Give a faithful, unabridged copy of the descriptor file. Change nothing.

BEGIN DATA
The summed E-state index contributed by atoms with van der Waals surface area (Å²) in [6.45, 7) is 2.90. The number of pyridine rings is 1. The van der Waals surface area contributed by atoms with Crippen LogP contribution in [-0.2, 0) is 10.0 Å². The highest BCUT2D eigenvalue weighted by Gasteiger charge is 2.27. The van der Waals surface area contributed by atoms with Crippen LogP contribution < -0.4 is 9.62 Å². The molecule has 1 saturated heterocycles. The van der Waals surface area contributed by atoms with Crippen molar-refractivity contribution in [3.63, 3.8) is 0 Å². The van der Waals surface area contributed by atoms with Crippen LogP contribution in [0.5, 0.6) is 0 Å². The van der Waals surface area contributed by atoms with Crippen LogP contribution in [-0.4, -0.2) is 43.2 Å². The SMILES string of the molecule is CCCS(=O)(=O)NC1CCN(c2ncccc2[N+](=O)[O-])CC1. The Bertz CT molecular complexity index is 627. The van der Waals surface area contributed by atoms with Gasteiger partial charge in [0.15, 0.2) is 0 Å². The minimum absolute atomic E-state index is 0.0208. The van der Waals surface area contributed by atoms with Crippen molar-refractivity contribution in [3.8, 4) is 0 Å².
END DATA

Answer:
The summed E-state index contributed by atoms with van der Waals surface area (Å²) in [6.45, 7) is 2.90. The number of pyridine rings is 1. The van der Waals surface area contributed by atoms with Crippen LogP contribution in [-0.2, 0) is 10.0 Å². The highest BCUT2D eigenvalue weighted by Gasteiger charge is 2.27. The van der Waals surface area contributed by atoms with Crippen LogP contribution < -0.4 is 9.62 Å². The molecule has 1 saturated heterocycles. The van der Waals surface area contributed by atoms with Crippen molar-refractivity contribution in [3.63, 3.8) is 0 Å². The van der Waals surface area contributed by atoms with Crippen LogP contribution in [0.5, 0.6) is 0 Å². The van der Waals surface area contributed by atoms with Crippen LogP contribution in [-0.4, -0.2) is 43.2 Å². The SMILES string of the molecule is CCCS(=O)(=O)NC1CCN(c2ncccc2[N+](=O)[O-])CC1. The Bertz CT molecular complexity index is 627. The van der Waals surface area contributed by atoms with Gasteiger partial charge in [0.15, 0.2) is 0 Å². The minimum absolute atomic E-state index is 0.0208. The van der Waals surface area contributed by atoms with Crippen molar-refractivity contribution in [3.8, 4) is 0 Å².